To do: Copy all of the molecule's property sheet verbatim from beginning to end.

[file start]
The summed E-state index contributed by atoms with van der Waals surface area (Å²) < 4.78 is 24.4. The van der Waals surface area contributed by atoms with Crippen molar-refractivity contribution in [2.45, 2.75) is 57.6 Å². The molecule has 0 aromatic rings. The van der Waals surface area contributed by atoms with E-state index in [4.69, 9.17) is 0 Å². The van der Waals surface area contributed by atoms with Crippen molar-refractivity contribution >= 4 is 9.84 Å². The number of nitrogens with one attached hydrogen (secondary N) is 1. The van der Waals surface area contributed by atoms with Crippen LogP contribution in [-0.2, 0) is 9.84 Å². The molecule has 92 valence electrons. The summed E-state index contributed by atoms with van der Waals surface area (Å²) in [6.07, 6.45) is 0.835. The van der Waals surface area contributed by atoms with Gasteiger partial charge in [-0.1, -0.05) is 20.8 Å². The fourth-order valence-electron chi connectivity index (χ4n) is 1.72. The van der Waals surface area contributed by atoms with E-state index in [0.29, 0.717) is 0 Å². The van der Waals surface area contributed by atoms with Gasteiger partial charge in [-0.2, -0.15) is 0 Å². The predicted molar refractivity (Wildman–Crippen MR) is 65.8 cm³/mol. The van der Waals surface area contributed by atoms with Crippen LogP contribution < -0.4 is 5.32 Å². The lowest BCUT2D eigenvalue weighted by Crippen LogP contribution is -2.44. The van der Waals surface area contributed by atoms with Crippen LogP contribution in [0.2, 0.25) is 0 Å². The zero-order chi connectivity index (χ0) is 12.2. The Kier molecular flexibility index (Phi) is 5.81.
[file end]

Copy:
The summed E-state index contributed by atoms with van der Waals surface area (Å²) < 4.78 is 24.4. The van der Waals surface area contributed by atoms with Crippen molar-refractivity contribution in [2.45, 2.75) is 57.6 Å². The molecule has 0 aromatic rings. The van der Waals surface area contributed by atoms with E-state index in [4.69, 9.17) is 0 Å². The van der Waals surface area contributed by atoms with Crippen molar-refractivity contribution >= 4 is 9.84 Å². The number of nitrogens with one attached hydrogen (secondary N) is 1. The van der Waals surface area contributed by atoms with Crippen LogP contribution in [-0.2, 0) is 9.84 Å². The molecule has 92 valence electrons. The summed E-state index contributed by atoms with van der Waals surface area (Å²) in [6.07, 6.45) is 0.835. The van der Waals surface area contributed by atoms with Gasteiger partial charge in [-0.1, -0.05) is 20.8 Å². The fourth-order valence-electron chi connectivity index (χ4n) is 1.72. The van der Waals surface area contributed by atoms with E-state index in [0.29, 0.717) is 0 Å². The van der Waals surface area contributed by atoms with Gasteiger partial charge in [-0.2, -0.15) is 0 Å². The predicted molar refractivity (Wildman–Crippen MR) is 65.8 cm³/mol. The van der Waals surface area contributed by atoms with Crippen LogP contribution < -0.4 is 5.32 Å². The lowest BCUT2D eigenvalue weighted by Crippen LogP contribution is -2.44. The van der Waals surface area contributed by atoms with Crippen LogP contribution in [0.2, 0.25) is 0 Å². The zero-order chi connectivity index (χ0) is 12.2. The Kier molecular flexibility index (Phi) is 5.81.